Chapter 3: Ant

Ant is becoming increasingly widely used as a build and deploy tool for Java applications. This chapter is about how I am using Ant in this tutorial. It is nothing particular to do with Jini. This chapter can be skipped until you start building and deploying examples from this book.

3.1. Introduction

Applications consisting of multiple source benefit from having some build tool to automate compilation, deployment, testing, etc. Many of these tools are operating system specific such as make (although Windows versions now exist). Ant has become an increasingly popular tool for Java applications since it has cross-platform support and ant build files can be written in an O/S independant way.

This tutorial is being adapted to use ant instead of make and Unix shell scripts. This chapter is about the use of ant for this tutorial. It is not about Jini at all, so unless you want to see how the applications are currently built, skip past this chapter. Individual build files for each project will be given in the relevant chapters.

3.2. Toplevel build file

There are two general parameters that need to be set for your own environment

  1. jini.home - the pathname to where Jini has been unpacked. This is used to define the jini.jars variable which contains the standard Jini class files

  2. localhost - the IP address or hostname of the current machine. In my testing, I run basic tests from this machine

These are defined in the build.xml in the tutorial's root directory.

Similar to many projects, we adopt the following directory structure

  1. src - the directory for all source files

  2. build - where all class files are built

  3. dist - where distribution files such as jar files are created

  4. resources - where things like policy files and configuration files are kept

  5. httpd.classes - this is non-standard, but is where we need to copy files so that an HTTP server can find them

These are all defined in the build.xml file in the tutorial's root directory.

The following targets are defined

  1. compile - compile all source files

  2. dist - build the distribution, typically jar files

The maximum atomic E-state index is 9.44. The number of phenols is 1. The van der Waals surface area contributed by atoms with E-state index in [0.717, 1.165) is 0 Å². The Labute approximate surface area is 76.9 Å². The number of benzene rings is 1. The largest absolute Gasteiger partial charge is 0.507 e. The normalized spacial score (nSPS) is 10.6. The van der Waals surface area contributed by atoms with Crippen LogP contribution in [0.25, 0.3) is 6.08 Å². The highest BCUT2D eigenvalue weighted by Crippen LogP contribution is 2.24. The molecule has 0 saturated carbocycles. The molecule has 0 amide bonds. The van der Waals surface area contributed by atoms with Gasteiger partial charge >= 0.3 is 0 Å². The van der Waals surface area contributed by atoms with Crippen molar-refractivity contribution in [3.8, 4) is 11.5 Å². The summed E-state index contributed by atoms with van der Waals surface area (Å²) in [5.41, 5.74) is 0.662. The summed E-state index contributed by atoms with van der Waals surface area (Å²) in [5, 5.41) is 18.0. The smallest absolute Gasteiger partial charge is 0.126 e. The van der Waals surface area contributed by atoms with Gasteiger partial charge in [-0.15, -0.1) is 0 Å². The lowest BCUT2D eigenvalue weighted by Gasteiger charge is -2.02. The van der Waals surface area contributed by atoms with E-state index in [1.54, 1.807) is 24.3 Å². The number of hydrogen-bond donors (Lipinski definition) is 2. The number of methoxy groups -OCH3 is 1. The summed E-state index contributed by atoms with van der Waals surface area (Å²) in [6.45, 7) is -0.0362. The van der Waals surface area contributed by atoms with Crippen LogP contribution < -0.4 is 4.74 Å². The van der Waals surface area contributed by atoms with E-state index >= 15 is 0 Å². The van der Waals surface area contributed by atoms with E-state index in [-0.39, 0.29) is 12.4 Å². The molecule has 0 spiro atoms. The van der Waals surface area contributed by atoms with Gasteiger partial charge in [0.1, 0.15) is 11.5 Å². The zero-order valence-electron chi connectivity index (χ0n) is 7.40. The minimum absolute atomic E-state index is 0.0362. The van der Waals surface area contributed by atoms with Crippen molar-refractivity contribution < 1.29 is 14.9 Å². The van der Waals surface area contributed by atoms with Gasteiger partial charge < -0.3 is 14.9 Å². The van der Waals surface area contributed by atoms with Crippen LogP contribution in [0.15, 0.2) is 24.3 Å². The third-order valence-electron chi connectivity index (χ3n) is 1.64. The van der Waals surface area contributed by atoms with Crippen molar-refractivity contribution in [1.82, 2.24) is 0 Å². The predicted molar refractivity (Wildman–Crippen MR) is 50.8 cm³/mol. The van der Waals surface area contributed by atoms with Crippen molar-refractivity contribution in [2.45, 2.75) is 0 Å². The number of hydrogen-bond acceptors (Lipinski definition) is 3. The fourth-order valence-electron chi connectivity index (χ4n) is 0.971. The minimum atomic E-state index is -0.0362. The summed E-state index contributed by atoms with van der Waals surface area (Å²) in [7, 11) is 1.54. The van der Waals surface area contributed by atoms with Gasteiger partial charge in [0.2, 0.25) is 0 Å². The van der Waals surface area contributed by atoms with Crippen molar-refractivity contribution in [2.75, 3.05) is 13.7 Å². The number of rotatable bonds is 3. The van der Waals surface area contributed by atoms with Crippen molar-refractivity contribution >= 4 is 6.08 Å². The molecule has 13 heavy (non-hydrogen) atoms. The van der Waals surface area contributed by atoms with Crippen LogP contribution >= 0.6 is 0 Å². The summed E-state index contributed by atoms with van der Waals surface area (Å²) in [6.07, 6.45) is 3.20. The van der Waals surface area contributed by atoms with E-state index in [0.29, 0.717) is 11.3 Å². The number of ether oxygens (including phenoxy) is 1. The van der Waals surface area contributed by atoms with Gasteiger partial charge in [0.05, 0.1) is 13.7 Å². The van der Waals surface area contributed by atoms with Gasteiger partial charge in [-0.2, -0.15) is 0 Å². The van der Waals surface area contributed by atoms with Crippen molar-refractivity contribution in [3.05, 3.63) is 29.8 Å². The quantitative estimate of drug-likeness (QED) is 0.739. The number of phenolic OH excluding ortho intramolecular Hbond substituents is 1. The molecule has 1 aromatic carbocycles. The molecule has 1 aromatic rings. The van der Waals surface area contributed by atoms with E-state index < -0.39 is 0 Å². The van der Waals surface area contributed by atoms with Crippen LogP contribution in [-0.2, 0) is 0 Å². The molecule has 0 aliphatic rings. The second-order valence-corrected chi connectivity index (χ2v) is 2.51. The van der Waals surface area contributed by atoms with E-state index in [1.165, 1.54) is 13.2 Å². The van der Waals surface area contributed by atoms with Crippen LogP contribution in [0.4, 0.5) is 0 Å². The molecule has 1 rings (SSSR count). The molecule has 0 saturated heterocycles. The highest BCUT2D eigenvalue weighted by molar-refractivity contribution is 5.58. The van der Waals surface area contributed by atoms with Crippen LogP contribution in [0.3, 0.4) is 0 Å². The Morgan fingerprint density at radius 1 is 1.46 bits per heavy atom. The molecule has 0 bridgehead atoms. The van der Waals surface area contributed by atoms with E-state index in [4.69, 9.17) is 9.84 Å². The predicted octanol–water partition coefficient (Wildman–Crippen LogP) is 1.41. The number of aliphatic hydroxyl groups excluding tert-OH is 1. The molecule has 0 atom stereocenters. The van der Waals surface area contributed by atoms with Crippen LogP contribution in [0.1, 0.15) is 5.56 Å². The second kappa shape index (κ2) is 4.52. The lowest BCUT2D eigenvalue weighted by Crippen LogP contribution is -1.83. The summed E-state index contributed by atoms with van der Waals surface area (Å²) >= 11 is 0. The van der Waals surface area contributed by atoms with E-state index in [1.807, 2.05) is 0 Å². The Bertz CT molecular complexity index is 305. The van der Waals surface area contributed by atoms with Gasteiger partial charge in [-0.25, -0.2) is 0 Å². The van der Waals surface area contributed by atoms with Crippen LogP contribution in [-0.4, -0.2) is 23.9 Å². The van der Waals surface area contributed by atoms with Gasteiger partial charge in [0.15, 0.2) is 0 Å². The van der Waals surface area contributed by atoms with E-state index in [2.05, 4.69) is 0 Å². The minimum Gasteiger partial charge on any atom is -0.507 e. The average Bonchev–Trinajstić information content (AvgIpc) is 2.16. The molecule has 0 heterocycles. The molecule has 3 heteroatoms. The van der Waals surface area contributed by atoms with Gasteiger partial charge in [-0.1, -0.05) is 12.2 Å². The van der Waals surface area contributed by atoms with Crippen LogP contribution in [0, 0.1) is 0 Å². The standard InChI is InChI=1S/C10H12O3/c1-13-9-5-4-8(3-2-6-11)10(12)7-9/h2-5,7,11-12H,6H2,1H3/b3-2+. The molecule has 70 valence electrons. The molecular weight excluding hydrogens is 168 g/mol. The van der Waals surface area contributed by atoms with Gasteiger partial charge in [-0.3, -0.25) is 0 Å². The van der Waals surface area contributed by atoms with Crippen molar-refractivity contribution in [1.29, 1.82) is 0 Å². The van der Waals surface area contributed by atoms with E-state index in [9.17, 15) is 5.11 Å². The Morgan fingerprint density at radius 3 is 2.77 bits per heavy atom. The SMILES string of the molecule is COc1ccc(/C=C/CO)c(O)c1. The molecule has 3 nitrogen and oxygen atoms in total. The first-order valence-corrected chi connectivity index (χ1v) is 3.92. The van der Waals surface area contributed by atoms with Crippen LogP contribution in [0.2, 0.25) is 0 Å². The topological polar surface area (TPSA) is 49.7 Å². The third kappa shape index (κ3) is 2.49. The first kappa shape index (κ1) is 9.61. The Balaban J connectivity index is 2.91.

3. build - compile and distribute (redundant)

  4. deploy - copy files to their destination, typically some jar files to an HTTP server

  5. clean - remove all class files, jar files and source backups

  6. run -DrunFile=... - run a project

  7. usage - print a list of options

The toplevel file build.xml defines these targets. The main function of each target is to run the target again in each of the projects. So compile runs compile in each project; deploy runs deploy in each project; whereas run calls run only in the selected project. The projects are each defined in an Ant file in the antBuildFiles directory. The build.xml file is


3.3. Project files

Each project is defined in an Ant file in the antBuildFiles directory. The purpose is to implement the toplevel build targets for each project. Each of these project files inherits values from the toplevel file, namely

  1. jini.home

  2. jini.jars

  3. src

  4. dist

  5. build

  6. httpd.classes

Each project uses only a small number of the files from the src directory. These are defined in the src.files variable. For example, for the complete.FileClassifierServer project discussed in the chapter "A Simple Example" the source files are defined by

<property name="src.files"

Since Jini is a distributed system, not all class files are required by all components. Typically a server will require some files whereas a client will require others. These are defined by two further variables

<!-- Class files to run the server -->
<property name="class.files"

<!-- Class files for the client to download --->
<property name="class.files.dl"

The rest of each project file is fairly straightforward. The compile target compiles all files in the src.files list; the dist target builds jar files: usually two of them, one for the server and one for the client; the deploy target copies the jar files for the client to an HTTP server; the run target starts a JVM with appropriate parameters. Note that the JVM must be started as a separate VM as it sets a security policy (discussed later) which cannot be done within an already running Ant JVM.

The complete project file for complete.FileClassifierServer is in the file complete.FileClassifierServer.xml:


3.4. Copyright

If you found this chapter of value, the full book "Foundations of Jini 2 Programming" is available from APress or Amazon .

This file is Copyright (©) 1999, 2000, 2001, 2003, 2004, 2005 by Jan Newmarch (

Creative Commons License This work is licensed under a Creative Commons License, the replacement for the earlier Open Content License.